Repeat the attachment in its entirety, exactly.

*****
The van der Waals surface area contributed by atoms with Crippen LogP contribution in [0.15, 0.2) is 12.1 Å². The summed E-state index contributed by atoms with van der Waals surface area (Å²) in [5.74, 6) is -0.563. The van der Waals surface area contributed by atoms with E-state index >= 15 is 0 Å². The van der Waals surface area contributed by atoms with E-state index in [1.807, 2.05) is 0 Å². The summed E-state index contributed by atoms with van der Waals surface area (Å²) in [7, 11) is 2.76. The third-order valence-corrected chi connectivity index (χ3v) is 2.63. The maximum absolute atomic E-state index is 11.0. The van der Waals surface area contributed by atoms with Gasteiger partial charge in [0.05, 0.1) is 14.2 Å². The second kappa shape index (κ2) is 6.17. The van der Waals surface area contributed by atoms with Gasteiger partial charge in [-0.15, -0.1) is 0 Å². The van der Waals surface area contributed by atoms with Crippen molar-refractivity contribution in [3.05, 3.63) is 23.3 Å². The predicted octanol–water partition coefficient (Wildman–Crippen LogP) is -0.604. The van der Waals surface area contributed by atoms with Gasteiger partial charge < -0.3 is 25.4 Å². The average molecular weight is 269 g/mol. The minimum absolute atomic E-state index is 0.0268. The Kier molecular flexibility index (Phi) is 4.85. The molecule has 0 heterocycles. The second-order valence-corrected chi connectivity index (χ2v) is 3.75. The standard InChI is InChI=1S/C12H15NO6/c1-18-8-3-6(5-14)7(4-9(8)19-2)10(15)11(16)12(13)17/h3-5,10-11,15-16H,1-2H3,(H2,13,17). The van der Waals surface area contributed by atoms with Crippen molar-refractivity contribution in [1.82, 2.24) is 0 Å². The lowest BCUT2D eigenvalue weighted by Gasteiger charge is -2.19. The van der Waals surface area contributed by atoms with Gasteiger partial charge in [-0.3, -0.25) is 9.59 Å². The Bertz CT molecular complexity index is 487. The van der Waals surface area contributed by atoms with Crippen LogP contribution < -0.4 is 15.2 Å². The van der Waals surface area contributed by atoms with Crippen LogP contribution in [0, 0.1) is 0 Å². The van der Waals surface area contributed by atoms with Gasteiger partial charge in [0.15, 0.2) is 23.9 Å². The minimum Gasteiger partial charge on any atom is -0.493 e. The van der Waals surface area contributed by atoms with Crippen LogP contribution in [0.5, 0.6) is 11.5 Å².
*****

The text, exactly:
The van der Waals surface area contributed by atoms with Crippen LogP contribution in [0.15, 0.2) is 12.1 Å². The summed E-state index contributed by atoms with van der Waals surface area (Å²) in [5.74, 6) is -0.563. The van der Waals surface area contributed by atoms with E-state index >= 15 is 0 Å². The van der Waals surface area contributed by atoms with E-state index in [1.807, 2.05) is 0 Å². The summed E-state index contributed by atoms with van der Waals surface area (Å²) in [7, 11) is 2.76. The third-order valence-corrected chi connectivity index (χ3v) is 2.63. The maximum absolute atomic E-state index is 11.0. The van der Waals surface area contributed by atoms with Gasteiger partial charge in [0.05, 0.1) is 14.2 Å². The second kappa shape index (κ2) is 6.17. The van der Waals surface area contributed by atoms with Gasteiger partial charge in [-0.15, -0.1) is 0 Å². The van der Waals surface area contributed by atoms with Crippen molar-refractivity contribution in [3.05, 3.63) is 23.3 Å². The predicted octanol–water partition coefficient (Wildman–Crippen LogP) is -0.604. The van der Waals surface area contributed by atoms with Gasteiger partial charge < -0.3 is 25.4 Å². The average molecular weight is 269 g/mol. The minimum absolute atomic E-state index is 0.0268. The Kier molecular flexibility index (Phi) is 4.85. The molecule has 0 heterocycles. The second-order valence-corrected chi connectivity index (χ2v) is 3.75. The standard InChI is InChI=1S/C12H15NO6/c1-18-8-3-6(5-14)7(4-9(8)19-2)10(15)11(16)12(13)17/h3-5,10-11,15-16H,1-2H3,(H2,13,17). The van der Waals surface area contributed by atoms with Crippen molar-refractivity contribution in [1.82, 2.24) is 0 Å². The lowest BCUT2D eigenvalue weighted by Gasteiger charge is -2.19. The van der Waals surface area contributed by atoms with Gasteiger partial charge in [-0.3, -0.25) is 9.59 Å². The Bertz CT molecular complexity index is 487. The van der Waals surface area contributed by atoms with Crippen LogP contribution < -0.4 is 15.2 Å². The van der Waals surface area contributed by atoms with Crippen LogP contribution in [0, 0.1) is 0 Å². The van der Waals surface area contributed by atoms with Gasteiger partial charge in [0.15, 0.2) is 23.9 Å². The minimum Gasteiger partial charge on any atom is -0.493 e. The van der Waals surface area contributed by atoms with Crippen LogP contribution in [0.5, 0.6) is 11.5 Å².